Equipment expenditures since 1995: the boom and the bust
Business investment in equipment surged in the 1990s, then fell back sharply after mid-2000. A popular explanation of these trends holds that the soaring stock market and declining computer prices of the last decade encouraged excess investment, setting the stage for the retrenchment that followed. Yet an analysis of the factors underlying investment suggests that capital spending patterns in the late 1990s would have been quite similar had stock values and equipment prices remained near their recent historical averages.
Volume (Year): 7 (2001)
Issue (Month): Oct ()
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References listed on IDEAS
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- Gilchrist, Simon & Himmelberg, Charles P., 1995.
"Evidence on the role of cash flow for investment,"
Journal of Monetary Economics,
Elsevier, vol. 36(3), pages 541-572, December.
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- Tevlin, Stacey & Whelan, Karl, 2003. " Explaining the Investment Boom of the 1990s," Journal of Money, Credit and Banking, Blackwell Publishing, vol. 35(1), pages 1-22, February.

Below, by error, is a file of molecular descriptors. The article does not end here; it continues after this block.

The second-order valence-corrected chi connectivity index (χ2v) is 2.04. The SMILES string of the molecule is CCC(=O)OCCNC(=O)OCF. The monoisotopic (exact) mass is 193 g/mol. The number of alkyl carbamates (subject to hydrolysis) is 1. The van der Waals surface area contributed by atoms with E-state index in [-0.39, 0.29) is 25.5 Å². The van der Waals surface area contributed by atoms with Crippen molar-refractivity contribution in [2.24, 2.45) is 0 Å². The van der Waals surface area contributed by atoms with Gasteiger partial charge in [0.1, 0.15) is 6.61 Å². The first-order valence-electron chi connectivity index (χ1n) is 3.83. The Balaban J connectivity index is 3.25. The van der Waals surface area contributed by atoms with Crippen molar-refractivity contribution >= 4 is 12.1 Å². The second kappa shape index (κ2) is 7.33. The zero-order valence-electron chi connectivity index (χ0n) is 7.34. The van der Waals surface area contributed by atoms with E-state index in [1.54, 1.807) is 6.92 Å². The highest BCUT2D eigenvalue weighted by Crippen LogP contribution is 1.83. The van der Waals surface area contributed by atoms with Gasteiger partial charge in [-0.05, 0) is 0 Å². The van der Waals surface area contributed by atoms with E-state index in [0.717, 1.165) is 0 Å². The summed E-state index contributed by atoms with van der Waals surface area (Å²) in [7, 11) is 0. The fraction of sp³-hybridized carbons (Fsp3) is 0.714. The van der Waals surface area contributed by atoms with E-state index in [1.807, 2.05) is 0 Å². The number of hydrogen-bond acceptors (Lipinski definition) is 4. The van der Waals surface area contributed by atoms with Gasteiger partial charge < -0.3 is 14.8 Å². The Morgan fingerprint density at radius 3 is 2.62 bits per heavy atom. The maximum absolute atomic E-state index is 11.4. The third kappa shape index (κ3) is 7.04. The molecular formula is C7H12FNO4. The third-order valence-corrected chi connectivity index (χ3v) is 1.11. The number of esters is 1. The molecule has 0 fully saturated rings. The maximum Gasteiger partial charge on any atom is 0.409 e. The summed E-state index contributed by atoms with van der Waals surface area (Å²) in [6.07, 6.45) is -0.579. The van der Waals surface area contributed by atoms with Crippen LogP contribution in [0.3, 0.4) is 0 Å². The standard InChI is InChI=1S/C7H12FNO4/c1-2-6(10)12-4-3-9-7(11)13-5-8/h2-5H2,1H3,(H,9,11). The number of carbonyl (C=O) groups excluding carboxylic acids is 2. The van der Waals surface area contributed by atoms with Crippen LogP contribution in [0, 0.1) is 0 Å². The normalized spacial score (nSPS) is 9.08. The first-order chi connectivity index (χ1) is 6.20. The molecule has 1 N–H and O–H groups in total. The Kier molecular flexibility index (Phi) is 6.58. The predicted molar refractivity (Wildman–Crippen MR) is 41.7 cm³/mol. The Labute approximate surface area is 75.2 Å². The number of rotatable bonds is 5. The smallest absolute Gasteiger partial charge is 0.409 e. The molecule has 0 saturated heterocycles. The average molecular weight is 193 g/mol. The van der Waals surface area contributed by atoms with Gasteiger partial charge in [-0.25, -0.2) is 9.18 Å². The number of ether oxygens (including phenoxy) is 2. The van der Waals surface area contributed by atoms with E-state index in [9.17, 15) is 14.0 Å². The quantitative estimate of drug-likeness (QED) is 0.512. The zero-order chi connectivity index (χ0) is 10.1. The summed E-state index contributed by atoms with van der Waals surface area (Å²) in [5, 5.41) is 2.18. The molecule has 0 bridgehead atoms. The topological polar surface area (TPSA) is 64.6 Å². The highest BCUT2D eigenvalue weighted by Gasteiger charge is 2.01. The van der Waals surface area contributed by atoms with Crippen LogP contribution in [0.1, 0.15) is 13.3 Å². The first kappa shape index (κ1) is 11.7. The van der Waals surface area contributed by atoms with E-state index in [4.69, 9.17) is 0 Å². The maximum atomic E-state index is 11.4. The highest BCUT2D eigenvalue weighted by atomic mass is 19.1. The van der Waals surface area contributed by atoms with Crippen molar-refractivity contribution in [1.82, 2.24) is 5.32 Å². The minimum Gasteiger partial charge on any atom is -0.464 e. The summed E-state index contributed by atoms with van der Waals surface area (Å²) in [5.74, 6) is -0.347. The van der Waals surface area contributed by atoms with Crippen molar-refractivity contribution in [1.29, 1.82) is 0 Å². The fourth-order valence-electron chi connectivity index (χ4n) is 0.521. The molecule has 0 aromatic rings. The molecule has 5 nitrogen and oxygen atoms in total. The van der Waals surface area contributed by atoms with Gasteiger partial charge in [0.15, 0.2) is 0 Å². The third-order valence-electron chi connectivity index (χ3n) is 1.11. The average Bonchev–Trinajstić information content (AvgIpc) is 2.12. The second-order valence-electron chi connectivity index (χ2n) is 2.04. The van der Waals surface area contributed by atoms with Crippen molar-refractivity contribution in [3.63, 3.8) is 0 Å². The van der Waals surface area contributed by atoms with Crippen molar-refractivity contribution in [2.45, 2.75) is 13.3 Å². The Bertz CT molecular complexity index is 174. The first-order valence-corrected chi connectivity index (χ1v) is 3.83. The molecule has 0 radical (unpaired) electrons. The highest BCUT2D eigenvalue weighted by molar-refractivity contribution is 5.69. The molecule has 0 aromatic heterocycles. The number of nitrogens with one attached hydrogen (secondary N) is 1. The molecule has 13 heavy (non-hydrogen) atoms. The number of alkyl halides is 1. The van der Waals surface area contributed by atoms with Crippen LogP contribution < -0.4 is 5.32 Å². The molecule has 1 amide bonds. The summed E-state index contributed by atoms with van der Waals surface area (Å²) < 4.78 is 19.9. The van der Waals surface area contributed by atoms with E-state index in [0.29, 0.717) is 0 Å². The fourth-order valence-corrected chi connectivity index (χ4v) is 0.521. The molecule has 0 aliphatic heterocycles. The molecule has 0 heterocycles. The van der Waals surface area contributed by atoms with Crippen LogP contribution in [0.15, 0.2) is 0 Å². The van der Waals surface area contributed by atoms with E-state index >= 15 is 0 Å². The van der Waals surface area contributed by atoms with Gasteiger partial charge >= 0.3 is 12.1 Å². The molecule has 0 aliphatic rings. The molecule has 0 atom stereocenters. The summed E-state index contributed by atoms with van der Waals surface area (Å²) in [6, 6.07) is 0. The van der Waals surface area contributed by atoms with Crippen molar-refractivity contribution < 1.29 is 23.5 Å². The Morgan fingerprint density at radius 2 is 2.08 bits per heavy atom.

- Karl Whelan & Stacey Tevlin, 2000. "Explaining the investment boom of the 1990s," Open Access publications 10197/245, School of Economics, University College Dublin.
- Stacey Tevlin & Karl Whelan, 2000. "Explaining the investment boom of the 1990s," Finance and Economics Discussion Series 2000-11, Board of Governors of the Federal Reserve System (U.S.).
- Karl Whelan & Stacey Tevlin, 2003. "Explaining the investment boom of the 1990s," Open Access publications 10197/202, School of Economics, University College Dublin.
- Tobin, James, 1969. "A General Equilibrium Approach to Monetary Theory," Journal of Money, Credit and Banking, Blackwell Publishing, vol. 1(1), pages 15-29, February. Full references (including those not matched with items on IDEAS)
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